A12. Morphological Impact Assessment System (MImAS)

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1. Introduction[edit]

MImAS is an assessment system developed by Greig et al. (2006) which is based around the assumption that rivers have the capacity to resist and absorb a certain level of morphological pressures, and that this can be quantified and assessed. Beyond a defined threshold, the hydromorphological condition and ensuing ecological status of the river is at risk of being degraded. It is used by the Scottish Environment Protection Agency (SEPA) to assess activities (i.e. management actions or structures such as dredging or embankments) that could impact the morphological and ecological condition of rivers. The assessment involves the collection of pressure data and river type information which is then used to quantify the level of morphological impact.

2. Method summary[edit]

MImAS is a modular system which combines different levels of assessment to identify the risk of degradation for a given activity in a particular setting. The five modules are listed in Table 1.

Attribute Module A list of indicators of geomorphic and ecological condition such as channel substrate size and bar character grouped into six groups and two zones (channel and bank/riparian). These attributes have been chosen for their role in supporting ecological communities.
Typology Module The typology module groups rivers using morpho-types that represent different levels of energy, sediment supply, and transport capacity at the reference condition. Although the typology is based on the recognition of forms, it is aimed at the identification of dominant processes which provide an insight into the river ability to resist and recover (i.e. resilience) from modification impact as assessed in the sensitivity module.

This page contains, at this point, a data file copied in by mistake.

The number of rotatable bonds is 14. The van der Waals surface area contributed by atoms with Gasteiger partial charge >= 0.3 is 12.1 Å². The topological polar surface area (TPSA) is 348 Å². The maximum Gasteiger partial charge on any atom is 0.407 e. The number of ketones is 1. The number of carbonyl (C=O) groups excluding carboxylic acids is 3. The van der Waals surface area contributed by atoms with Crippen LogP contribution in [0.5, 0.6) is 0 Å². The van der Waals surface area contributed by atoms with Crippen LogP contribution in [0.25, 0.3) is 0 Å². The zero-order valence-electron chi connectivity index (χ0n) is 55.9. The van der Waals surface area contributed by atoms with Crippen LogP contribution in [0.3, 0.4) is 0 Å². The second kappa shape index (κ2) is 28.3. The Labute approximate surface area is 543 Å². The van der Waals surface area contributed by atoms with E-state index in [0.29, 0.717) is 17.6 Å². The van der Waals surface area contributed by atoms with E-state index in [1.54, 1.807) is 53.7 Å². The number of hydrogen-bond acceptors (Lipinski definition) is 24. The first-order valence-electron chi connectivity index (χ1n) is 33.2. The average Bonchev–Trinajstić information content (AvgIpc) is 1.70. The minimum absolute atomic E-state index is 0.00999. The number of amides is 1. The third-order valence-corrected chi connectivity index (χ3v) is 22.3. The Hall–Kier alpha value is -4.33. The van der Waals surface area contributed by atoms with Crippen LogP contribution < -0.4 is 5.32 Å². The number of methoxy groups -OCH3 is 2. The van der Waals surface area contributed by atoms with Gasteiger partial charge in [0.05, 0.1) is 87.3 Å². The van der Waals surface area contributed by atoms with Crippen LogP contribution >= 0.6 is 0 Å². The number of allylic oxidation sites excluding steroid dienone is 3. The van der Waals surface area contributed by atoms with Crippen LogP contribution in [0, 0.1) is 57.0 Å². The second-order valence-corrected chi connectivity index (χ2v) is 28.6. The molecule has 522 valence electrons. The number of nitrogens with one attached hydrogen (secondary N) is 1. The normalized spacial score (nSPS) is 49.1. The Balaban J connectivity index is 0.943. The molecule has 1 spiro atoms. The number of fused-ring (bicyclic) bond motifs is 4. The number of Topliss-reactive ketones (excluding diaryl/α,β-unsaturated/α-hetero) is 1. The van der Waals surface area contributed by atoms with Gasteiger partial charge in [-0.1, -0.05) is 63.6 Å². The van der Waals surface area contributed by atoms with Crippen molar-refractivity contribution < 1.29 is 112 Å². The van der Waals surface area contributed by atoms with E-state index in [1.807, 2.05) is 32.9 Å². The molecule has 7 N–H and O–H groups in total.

Sensitivity Module This module provides an assessment of geomorphic and ecological sensitivity. Geomorphic sensitivity is based on river type resistance (ability to absorb) and resilience (ability to recover) to a change and is measured at the level of individual eco-geomorphic attributes such as substrate and vegetation structure with regards to specific activities such as dredging or bank management. Ecological sensitivity measures the potential impact of pressures on groups of species at class level (i.e. fish, invertebrates and macrophytes) using broad preference relationships with eco-geomorphic attributes.
Pressure Module This module calculates the likelihood of impact of a range of generic activities on eco-geomorphic attributes. This includes an assessment of the zones of change (whether an impact will be local or have a wider influence upstream or downstream).
Scoring Module This final module combines the outputs of the above modules to calculate the capacity used by each pressure as well as the overall capacity used.

Table 1: MImAS Modules (adapted from Greig et al., 2006)

The modules were created and populated with data by a panel of experts during the creation of MImAS (Greig et al., 2006) with simple scoring methods. For example the sensitivity module is scored as follows: Insensitive (score 0), Sensitive (score 0.5), Highly sensitive (1).

3. Data collection[edit]

MImAS requires accurate field survey data to feed into its scoring module, including:

  • The reference typology of the site.
  • Pressure types and the length of channel they cover.

The survey is a simple mapping method which records pressures and river types along a reach. MImAS was initially designed for 500m reaches, but it can be applied to any river length. It can be completed on a paper map or with a tablet and GIS software. Recording morphological pressures is a relatively simple and quick task for a surveyor, but assigning a reference typology requires hydromorphological expertise.

4. Assessment[edit]

The MImAS scoring system combines the modules (Table 1) to calculate the percentage of channel and bank capacity used by single or combined activities. Scores are compiled into an Excel spreadsheet which contains the relationships between river types, geomorphic attributes and morphological pressures. These relationships were derived by experts using a simple ‘low-medium-high’ system. During the creation of MImAS, an expert panel defined limits on morphological capacity for 500m reaches of 5% and 15% for ‘High’ and ‘Good’ ecological status.

5. Advantages[edit]

  • Useful data on morphological pressures is collected and mapped during a MImAS assessment.
  • Highlights potential impacts as a result of morphological pressures.

6. Disadvantages[edit]

  • Requires geomorphological expertise to identify river type.
  • Requires expert interpretation of the results.

7. References[edit]

  1. Greig S.M., Richardson R. and Gibson J. (2006). A new impact assessment tool to support river engineering regulatory decisions: SNIFFER Technical Report. Project No. WFD49.